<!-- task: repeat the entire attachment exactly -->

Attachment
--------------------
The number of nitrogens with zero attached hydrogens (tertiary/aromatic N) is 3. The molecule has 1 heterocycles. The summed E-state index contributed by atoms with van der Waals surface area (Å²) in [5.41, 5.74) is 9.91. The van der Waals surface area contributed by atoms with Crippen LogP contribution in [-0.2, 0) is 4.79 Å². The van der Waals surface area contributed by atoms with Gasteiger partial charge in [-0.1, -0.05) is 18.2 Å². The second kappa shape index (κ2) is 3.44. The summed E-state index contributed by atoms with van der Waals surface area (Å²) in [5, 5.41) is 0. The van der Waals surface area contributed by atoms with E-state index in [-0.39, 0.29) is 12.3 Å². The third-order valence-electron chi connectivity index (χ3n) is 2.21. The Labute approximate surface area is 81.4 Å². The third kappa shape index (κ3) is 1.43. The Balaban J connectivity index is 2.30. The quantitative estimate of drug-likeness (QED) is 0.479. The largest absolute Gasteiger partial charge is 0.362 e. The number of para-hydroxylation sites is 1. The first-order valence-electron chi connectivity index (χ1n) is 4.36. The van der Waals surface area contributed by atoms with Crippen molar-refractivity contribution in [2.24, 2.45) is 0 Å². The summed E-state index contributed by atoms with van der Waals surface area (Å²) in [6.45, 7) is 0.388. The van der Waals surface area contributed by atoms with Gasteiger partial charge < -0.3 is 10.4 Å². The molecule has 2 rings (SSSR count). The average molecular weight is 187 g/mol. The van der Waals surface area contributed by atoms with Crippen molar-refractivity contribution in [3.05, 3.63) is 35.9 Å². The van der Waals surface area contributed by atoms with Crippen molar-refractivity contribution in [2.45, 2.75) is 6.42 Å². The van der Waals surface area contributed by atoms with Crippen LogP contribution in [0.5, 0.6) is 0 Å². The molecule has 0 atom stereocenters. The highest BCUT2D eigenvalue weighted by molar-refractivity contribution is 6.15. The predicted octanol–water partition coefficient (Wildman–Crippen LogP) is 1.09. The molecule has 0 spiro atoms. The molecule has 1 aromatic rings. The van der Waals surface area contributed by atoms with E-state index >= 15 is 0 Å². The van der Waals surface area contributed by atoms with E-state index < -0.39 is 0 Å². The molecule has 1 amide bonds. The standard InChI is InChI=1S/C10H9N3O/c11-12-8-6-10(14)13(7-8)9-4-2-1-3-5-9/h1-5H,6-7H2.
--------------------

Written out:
The number of nitrogens with zero attached hydrogens (tertiary/aromatic N) is 3. The molecule has 1 heterocycles. The summed E-state index contributed by atoms with van der Waals surface area (Å²) in [5.41, 5.74) is 9.91. The van der Waals surface area contributed by atoms with Crippen LogP contribution in [-0.2, 0) is 4.79 Å². The van der Waals surface area contributed by atoms with Gasteiger partial charge in [-0.1, -0.05) is 18.2 Å². The second kappa shape index (κ2) is 3.44. The summed E-state index contributed by atoms with van der Waals surface area (Å²) in [5, 5.41) is 0. The van der Waals surface area contributed by atoms with E-state index in [-0.39, 0.29) is 12.3 Å². The third-order valence-electron chi connectivity index (χ3n) is 2.21. The Labute approximate surface area is 81.4 Å². The third kappa shape index (κ3) is 1.43. The Balaban J connectivity index is 2.30. The quantitative estimate of drug-likeness (QED) is 0.479. The largest absolute Gasteiger partial charge is 0.362 e. The number of para-hydroxylation sites is 1. The first-order valence-electron chi connectivity index (χ1n) is 4.36. The van der Waals surface area contributed by atoms with Crippen molar-refractivity contribution in [2.24, 2.45) is 0 Å². The summed E-state index contributed by atoms with van der Waals surface area (Å²) in [6.45, 7) is 0.388. The van der Waals surface area contributed by atoms with Gasteiger partial charge < -0.3 is 10.4 Å². The molecule has 2 rings (SSSR count). The average molecular weight is 187 g/mol. The van der Waals surface area contributed by atoms with Crippen molar-refractivity contribution in [3.05, 3.63) is 35.9 Å². The van der Waals surface area contributed by atoms with Crippen molar-refractivity contribution in [2.45, 2.75) is 6.42 Å². The van der Waals surface area contributed by atoms with Crippen LogP contribution in [0.5, 0.6) is 0 Å². The molecule has 0 atom stereocenters. The highest BCUT2D eigenvalue weighted by molar-refractivity contribution is 6.15. The predicted octanol–water partition coefficient (Wildman–Crippen LogP) is 1.09. The molecule has 0 spiro atoms. The molecule has 1 aromatic rings. The van der Waals surface area contributed by atoms with E-state index >= 15 is 0 Å². The van der Waals surface area contributed by atoms with E-state index < -0.39 is 0 Å². The molecule has 1 amide bonds. The standard InChI is InChI=1S/C10H9N3O/c11-12-8-6-10(14)13(7-8)9-4-2-1-3-5-9/h1-5H,6-7H2.